The recent economic downturn in Zimbabwe impoverished the majority of households. To assist vulnerable rural households improve their food security, the British Department for International Development implemented a seed relief program from 2003/2004 to 2005/2006 that emphasized recycling of maize open pollinated varieties (OPV). Using data collected from 597 households in six districts in 2006, this study assesses the effectiveness of the program in terms of its targeting of beneficiaries, the flow of information from participating NGOs to beneficiaries on the need to recycle the seeds, and the level of recycling done at the end of the program. The empirical results suggest that the targeting method participating NGOs use inadvertently excludes relatively vulnerable households while including large proportions of relatively well-endowed households in the program. The choice of varieties to distribute is guided more by the ecological adaptability of available commercial seeds and less by preferences of beneficiaries. Notwithstanding the fact that seed selection information is critical in encouraging beneficiaries to recycle distributed seed, not all of them received it. In conclusion, it may be stated that the program undoubtedly contributed to increased food productivity by vulnerable households but its overall effectiveness could have been enhanced through (i) the involvement of the beneficiaries in the choice of types of seed to be distributed, (ii) better targeting of beneficiaries, and (iii) improved information flow between NGOs and beneficiaries.

New book in the library: Maize and Grace: Africa’s Encounter with a New World Crop, 1500-2000

Posted by on , in New Acquisitions

MCCMAISometime around 1500 A.D., an African farmer planted a maize seed imported from the New World. That act set in motion the remarkable saga of one of the world’s most influential crops–one that would transform the future of Africa and of the Atlantic world. Africa’s experience with maize is distinctive but also instructive from a global perspective: experts predict that by 2020 maize will become the world’s most cultivated crop.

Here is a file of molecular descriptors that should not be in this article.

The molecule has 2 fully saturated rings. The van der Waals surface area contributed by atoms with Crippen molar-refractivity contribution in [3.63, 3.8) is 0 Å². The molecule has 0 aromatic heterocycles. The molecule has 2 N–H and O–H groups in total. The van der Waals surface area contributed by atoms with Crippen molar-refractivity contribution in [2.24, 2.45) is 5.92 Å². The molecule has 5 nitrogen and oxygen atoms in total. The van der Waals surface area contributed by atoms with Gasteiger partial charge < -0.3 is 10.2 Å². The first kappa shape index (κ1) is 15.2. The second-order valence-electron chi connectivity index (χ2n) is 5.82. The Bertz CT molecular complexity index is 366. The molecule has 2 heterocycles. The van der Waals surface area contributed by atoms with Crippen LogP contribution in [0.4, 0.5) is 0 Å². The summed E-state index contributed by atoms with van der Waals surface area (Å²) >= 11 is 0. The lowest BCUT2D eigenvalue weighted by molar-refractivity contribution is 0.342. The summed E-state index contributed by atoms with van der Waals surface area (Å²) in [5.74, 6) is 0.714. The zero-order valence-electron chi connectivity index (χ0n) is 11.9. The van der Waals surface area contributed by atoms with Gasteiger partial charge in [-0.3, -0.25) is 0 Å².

James McCann moves easily from the village level to the continental scale, from the medieval to the modern, as he explains the science of maize production and explores how the crop has imprinted itself on Africa’s agrarian and urban landscapes. Today, maize accounts for more than half the calories people consume in many African countries. During the twentieth century, a tidal wave of maize engulfed the continent, and supplanted Africa’s own historical grain crops–sorghum, millet, and rice. In the metamorphosis of maize from an exotic visitor into a quintessentially African crop, in its transformation from vegetable to grain, and from curiosity to staple, lies a revealing story of cultural adaptation. As it unfolds, we see how this sixteenth-century stranger has become indispensable to Africa’s fields, storehouses, and diets, and has embedded itself in Africa’s political, economic, and social relations.

The recent spread of maize has been alarmingly fast, with implications largely overlooked by the media and policymakers. McCann’s compelling history offers insight into the profound influence of a single crop on African culture, health, technological innovation, and the future of the world’s food supply.

Available in Google Books

New CIMMYT publication: An analysis of the bottlenecks affecting the production and deployment of maize seed in eastern and southern Africa.

Posted by Petr Kosina on , in CIMMYT Publications

 

Langyintuo, A.S.,W. Mwangi, A.O. Diallo, J.MacRobert, J. Dixon, and M. Bänziger. 2008. An analysis of the bottlenecks affecting the production and deployment of maize seed in eastern and southern Africa. Harare, Zimbabwe, CIMMYT.

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Abstract: The publication describes outcomes of a study conducted in 2007/08 to analyze the bottlenecks affecting the production and deployment of maize seed in eastern and southern Africa. The objectives of the study were to provide a better understanding of the factors limiting the production and deployment of improved maize seed in Africa, and to contribute to increasing the efficiency of variety release, seed production and seed dissemination for new drought tolerant maize varieties. The study identified a number of institutional bottlenecks affecting the maize seed value chain, in particular in the area of policy, credit availability, seed production, germplasm and marketing. To address these bottlenecks and improve the efficiency of seed production and deployment to African farmers, the authors recommended a coordinated effort from policy makers, private and public organizations and farmers. The study was supported by the Bill & Melinda Gates Foundation and the Howard G. Buffett Foundation.

Download:

http://www.cimmyt.org/english/docs/eco_paper/ssanalysisAfrica.pdf